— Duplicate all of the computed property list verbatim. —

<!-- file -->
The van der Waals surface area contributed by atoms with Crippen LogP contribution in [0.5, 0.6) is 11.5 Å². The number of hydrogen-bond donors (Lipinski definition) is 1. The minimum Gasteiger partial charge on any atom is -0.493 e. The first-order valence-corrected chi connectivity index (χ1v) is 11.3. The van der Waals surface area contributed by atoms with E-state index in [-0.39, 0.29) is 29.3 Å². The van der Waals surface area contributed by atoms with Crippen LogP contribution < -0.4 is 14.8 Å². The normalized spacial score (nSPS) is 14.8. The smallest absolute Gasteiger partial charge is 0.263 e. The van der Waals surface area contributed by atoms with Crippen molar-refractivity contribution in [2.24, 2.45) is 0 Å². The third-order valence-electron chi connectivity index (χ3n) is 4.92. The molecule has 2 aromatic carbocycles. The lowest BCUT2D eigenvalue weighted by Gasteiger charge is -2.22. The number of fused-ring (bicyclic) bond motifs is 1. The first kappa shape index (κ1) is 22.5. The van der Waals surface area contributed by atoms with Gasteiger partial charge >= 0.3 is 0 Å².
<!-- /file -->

The van der Waals surface area contributed by atoms with Crippen LogP contribution in [0.5, 0.6) is 11.5 Å². The number of hydrogen-bond donors (Lipinski definition) is 1. The minimum Gasteiger partial charge on any atom is -0.493 e. The first-order valence-corrected chi connectivity index (χ1v) is 11.3. The van der Waals surface area contributed by atoms with E-state index in [-0.39, 0.29) is 29.3 Å². The van der Waals surface area contributed by atoms with Crippen LogP contribution < -0.4 is 14.8 Å². The normalized spacial score (nSPS) is 14.8. The smallest absolute Gasteiger partial charge is 0.263 e. The van der Waals surface area contributed by atoms with Crippen molar-refractivity contribution in [2.24, 2.45) is 0 Å². The third-order valence-electron chi connectivity index (χ3n) is 4.92. The molecule has 2 aromatic carbocycles. The lowest BCUT2D eigenvalue weighted by Gasteiger charge is -2.22. The number of fused-ring (bicyclic) bond motifs is 1. The first kappa shape index (κ1) is 22.5. The van der Waals surface area contributed by atoms with Gasteiger partial charge >= 0.3 is 0 Å².